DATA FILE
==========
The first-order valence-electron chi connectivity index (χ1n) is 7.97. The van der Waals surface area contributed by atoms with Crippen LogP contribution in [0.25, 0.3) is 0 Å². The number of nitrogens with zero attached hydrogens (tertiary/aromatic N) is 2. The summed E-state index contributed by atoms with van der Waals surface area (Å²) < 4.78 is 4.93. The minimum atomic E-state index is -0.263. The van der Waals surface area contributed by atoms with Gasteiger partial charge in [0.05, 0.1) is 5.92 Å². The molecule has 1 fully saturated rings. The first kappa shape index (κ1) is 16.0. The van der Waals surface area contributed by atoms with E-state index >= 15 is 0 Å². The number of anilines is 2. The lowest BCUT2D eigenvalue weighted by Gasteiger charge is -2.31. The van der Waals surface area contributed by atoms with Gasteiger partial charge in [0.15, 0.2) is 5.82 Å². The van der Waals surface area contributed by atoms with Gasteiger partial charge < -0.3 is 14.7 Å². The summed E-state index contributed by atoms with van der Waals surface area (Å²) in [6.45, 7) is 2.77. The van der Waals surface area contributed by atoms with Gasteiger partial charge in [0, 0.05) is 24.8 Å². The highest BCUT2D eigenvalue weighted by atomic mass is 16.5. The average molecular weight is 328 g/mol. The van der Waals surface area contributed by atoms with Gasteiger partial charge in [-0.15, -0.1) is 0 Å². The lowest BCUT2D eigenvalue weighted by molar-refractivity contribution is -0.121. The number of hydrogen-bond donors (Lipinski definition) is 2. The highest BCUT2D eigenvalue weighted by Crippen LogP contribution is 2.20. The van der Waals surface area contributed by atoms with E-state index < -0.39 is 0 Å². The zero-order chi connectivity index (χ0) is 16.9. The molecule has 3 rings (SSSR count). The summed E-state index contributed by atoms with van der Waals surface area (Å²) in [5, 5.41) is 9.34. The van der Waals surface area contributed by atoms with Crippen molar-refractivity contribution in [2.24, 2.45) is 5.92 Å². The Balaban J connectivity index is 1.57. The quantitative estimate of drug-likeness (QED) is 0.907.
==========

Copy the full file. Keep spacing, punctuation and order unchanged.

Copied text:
The first-order valence-electron chi connectivity index (χ1n) is 7.97. The van der Waals surface area contributed by atoms with Crippen LogP contribution in [0.25, 0.3) is 0 Å². The number of nitrogens with zero attached hydrogens (tertiary/aromatic N) is 2. The summed E-state index contributed by atoms with van der Waals surface area (Å²) < 4.78 is 4.93. The minimum atomic E-state index is -0.263. The van der Waals surface area contributed by atoms with Gasteiger partial charge in [0.05, 0.1) is 5.92 Å². The molecule has 1 fully saturated rings. The first kappa shape index (κ1) is 16.0. The van der Waals surface area contributed by atoms with E-state index >= 15 is 0 Å². The number of anilines is 2. The lowest BCUT2D eigenvalue weighted by Gasteiger charge is -2.31. The van der Waals surface area contributed by atoms with Gasteiger partial charge in [0.15, 0.2) is 5.82 Å². The van der Waals surface area contributed by atoms with Gasteiger partial charge < -0.3 is 14.7 Å². The summed E-state index contributed by atoms with van der Waals surface area (Å²) in [6.45, 7) is 2.77. The van der Waals surface area contributed by atoms with Gasteiger partial charge in [0, 0.05) is 24.8 Å². The highest BCUT2D eigenvalue weighted by atomic mass is 16.5. The average molecular weight is 328 g/mol. The van der Waals surface area contributed by atoms with Gasteiger partial charge in [-0.15, -0.1) is 0 Å². The lowest BCUT2D eigenvalue weighted by molar-refractivity contribution is -0.121. The number of hydrogen-bond donors (Lipinski definition) is 2. The highest BCUT2D eigenvalue weighted by Crippen LogP contribution is 2.20. The van der Waals surface area contributed by atoms with E-state index < -0.39 is 0 Å². The zero-order chi connectivity index (χ0) is 16.9. The molecule has 3 rings (SSSR count). The summed E-state index contributed by atoms with van der Waals surface area (Å²) in [5, 5.41) is 9.34. The van der Waals surface area contributed by atoms with Crippen molar-refractivity contribution in [2.24, 2.45) is 5.92 Å². The Balaban J connectivity index is 1.57. The quantitative estimate of drug-likeness (QED) is 0.907.